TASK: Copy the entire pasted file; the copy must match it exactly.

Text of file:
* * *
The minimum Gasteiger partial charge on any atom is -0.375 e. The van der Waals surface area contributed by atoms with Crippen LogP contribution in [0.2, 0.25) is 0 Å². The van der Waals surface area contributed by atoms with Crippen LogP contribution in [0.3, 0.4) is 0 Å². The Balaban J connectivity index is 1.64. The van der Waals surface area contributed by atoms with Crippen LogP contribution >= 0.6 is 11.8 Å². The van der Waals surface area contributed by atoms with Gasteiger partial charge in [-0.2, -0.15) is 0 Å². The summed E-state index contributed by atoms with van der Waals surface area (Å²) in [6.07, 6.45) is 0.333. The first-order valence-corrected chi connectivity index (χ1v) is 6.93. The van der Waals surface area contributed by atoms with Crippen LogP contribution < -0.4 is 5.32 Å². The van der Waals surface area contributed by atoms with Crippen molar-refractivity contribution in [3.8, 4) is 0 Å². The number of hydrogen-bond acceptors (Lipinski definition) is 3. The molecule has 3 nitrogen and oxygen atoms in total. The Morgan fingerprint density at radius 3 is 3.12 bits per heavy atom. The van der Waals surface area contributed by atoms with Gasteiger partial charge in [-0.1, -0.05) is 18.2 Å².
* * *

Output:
The minimum Gasteiger partial charge on any atom is -0.375 e. The van der Waals surface area contributed by atoms with Crippen LogP contribution in [0.2, 0.25) is 0 Å². The van der Waals surface area contributed by atoms with Crippen LogP contribution in [0.3, 0.4) is 0 Å². The Balaban J connectivity index is 1.64. The van der Waals surface area contributed by atoms with Crippen LogP contribution >= 0.6 is 11.8 Å². The van der Waals surface area contributed by atoms with Gasteiger partial charge in [-0.2, -0.15) is 0 Å². The summed E-state index contributed by atoms with van der Waals surface area (Å²) in [6.07, 6.45) is 0.333. The first-order valence-corrected chi connectivity index (χ1v) is 6.93. The van der Waals surface area contributed by atoms with Crippen LogP contribution < -0.4 is 5.32 Å². The van der Waals surface area contributed by atoms with Crippen molar-refractivity contribution in [3.8, 4) is 0 Å². The number of hydrogen-bond acceptors (Lipinski definition) is 3. The molecule has 3 nitrogen and oxygen atoms in total. The Morgan fingerprint density at radius 3 is 3.12 bits per heavy atom. The van der Waals surface area contributed by atoms with Gasteiger partial charge in [-0.1, -0.05) is 18.2 Å².